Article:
Pros for Hardwood Cuttings
Years ago, I had just one plant of Belaruskaja black currant. Now I have about a dozen plants of this delicious variety, and plenty of black currants for eating. Do you have a favorite tree, shrub, or vine that you would like more of.
Hardwood cuttings are a simple way to multiply plants. This type of cutting is nothing more than a woody shoot that is cut from a plant and stuck into the soil some time after the shoot has dropped its leaves in the fall, but before it grows a new set of leaves in the spring. In the weeks that follow planting, if all goes well, some roots may develop and, come spring, this apparently lifeless piece of stem grows shoots and more roots, and is well on its way to bona fide plantdom.
(Be very careful, though. Multiplying plants can become an addiction. I speak from experience.)
Success with hardwood cuttings depends on both your skills and the plant chosen. Not every woody plant is amenable to increase by hardwood cuttings. You can expect close to one hundred percent “take” with plants such as grape, currant, gooseberry, privet, spiraea, mulberry, honeysuckle, and willow. But this method generally is unsuccessful in making new apple, pear, maple, or oak trees.
Because they lack leaves, hardwood cuttings are less perishable than “softwood cuttings,” the leafy stem cuttings that are taken while plants are in active growth.
If you’re a novice and want to make your thumbs feel greener early on, try your hand with hardwood cuttings of willow, a plant I have seen take root from branches inadvertently left on top of the ground through the winter. Most other plants demand a little more finesse to ensure success with hardwood cuttings.
All right, so you have a woody plant you want to multiply by hardwood cuttings. Step back and look at the plant before you take wood for cuttings. Look for some young shoots, those that grew this past season; snip them off for cuttings. The shoots most likely to root are those of moderate vigor, not too fat and not too thin for the particular species.
Once you have one or more shoots “of moderate vigor” in hand, cut them down to a manageable length of eight inches or so. Look for the nodes on each branch; these are the points where leaves were attached. Make the cut for the top of each cutting just above a node, and the cut for the bottom of each cutting just below a different node.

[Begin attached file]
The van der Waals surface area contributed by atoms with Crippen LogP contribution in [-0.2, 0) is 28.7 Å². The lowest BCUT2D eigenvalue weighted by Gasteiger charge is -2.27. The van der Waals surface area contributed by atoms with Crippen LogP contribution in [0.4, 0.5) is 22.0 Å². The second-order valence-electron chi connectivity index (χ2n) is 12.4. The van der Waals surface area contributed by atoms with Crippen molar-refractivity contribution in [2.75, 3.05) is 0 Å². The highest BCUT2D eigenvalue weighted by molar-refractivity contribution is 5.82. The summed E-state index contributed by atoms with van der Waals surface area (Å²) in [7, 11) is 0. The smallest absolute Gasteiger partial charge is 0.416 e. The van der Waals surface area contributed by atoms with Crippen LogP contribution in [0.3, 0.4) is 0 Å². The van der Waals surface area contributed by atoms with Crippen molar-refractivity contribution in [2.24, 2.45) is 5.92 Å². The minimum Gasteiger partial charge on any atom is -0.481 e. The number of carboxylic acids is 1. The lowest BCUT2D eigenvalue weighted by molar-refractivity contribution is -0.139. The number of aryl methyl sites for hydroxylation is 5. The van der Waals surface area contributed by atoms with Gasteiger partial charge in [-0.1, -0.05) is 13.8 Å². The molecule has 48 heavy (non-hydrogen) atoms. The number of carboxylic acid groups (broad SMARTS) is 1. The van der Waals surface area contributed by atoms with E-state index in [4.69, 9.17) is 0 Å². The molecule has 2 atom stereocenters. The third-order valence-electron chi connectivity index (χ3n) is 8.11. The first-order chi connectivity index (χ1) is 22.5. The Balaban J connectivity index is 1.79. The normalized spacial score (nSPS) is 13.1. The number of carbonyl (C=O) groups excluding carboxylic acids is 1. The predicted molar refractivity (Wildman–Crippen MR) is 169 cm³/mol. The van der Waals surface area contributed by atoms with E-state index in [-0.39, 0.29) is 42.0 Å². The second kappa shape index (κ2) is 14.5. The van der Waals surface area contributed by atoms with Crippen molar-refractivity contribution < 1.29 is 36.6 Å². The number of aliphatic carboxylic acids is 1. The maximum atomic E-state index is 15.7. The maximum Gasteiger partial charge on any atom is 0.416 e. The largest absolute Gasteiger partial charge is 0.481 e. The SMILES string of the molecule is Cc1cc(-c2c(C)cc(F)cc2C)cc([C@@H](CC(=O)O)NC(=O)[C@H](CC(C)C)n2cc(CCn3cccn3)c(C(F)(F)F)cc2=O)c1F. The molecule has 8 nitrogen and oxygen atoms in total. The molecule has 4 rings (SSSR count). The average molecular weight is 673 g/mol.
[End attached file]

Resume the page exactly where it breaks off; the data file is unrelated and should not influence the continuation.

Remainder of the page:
Make sure the upper end of the cutting, which is the point that was furthest from the root, is planted pointing upwards. The plant “remembers” this orientation and responds accordingly, growing roots from the bottom and shoots from the top of each cutting. (Although it’s not impossible to root upside down cuttings, there’s just less chance of success.) Professional propagators cut the bottoms off squarely and the tops at an angle so that the ends don’t get mixed up during planting.
Success Comes With . . .
Plant the cuttings in your garden where the soil is not sodden. Without good drainage the cuttings will rot, rather than root. Make a slit with your shovel, slide in a cutting until only the top bud is exposed, then firm the soil. The rooted plants should be ready for transplanting to their permanent homes by next fall.
Cuttings can be set in the ground for rooting either immediately or stored through the winter for setting out in early spring. I’ve had better success with fall, rather than spring, planting. In the spring, the cuttings often are overanxious to begin growth and the top growth is well underway before the roots have begun. The shoots soon realize that there are no roots to sustain them, then flop over and die.
With cuttings planted in the fall, roots have the opportunity to develop from now until the soil freezes. In the fall, soil temperatures drop more slowly than air temperatures so there’s still some time, depending on your location, before the soil freezes solid. New shoots, on the other hand, won’t grow until next spring, after they feel they have been exposed to a winter’s worth of cold. (This is a natural protection mechanism that prevents plants from resuming growth during a warm spell in January.) Come spring, the shoots that grow from the tops of the cuttings will already have at least the beginnings of roots to bring sustenance.
Mulch fall-planted cutting so that alternate freezing and thawing of the soil doesn’t heave them out of the ground.
Cuttings could even be planted in pots with a well-drained potting soil, as long as the pots are kept cool (30-45°F) long enough for the shoots to “feel” winter, so they can grow shoots in spring.
If you’d rather plant in the spring, the cuttings need to be kept cool and moist through the winter. The traditional method of storage is to bundle the cuttings together and bury them upside down in a well drained soil. Why upside down? Because the bottoms of the cuttings then will be first to feel the warming effects of spring sunlight beating upon the ground, while the shoot buds are held in check buried deeper in cold ground.
A refrigerator can substitute for the traditional burying. Seal the cuttings in a plastic bag, wrap the bag in a wet paper towel, and then seal the whole thing in yet another plastic bag. Plant as early in spring as soil conditions permit.
Pay attention to what works and what doesn’t, figure out why, and you’re on your way to propagation addiction. Next worry is what to do with all your plants.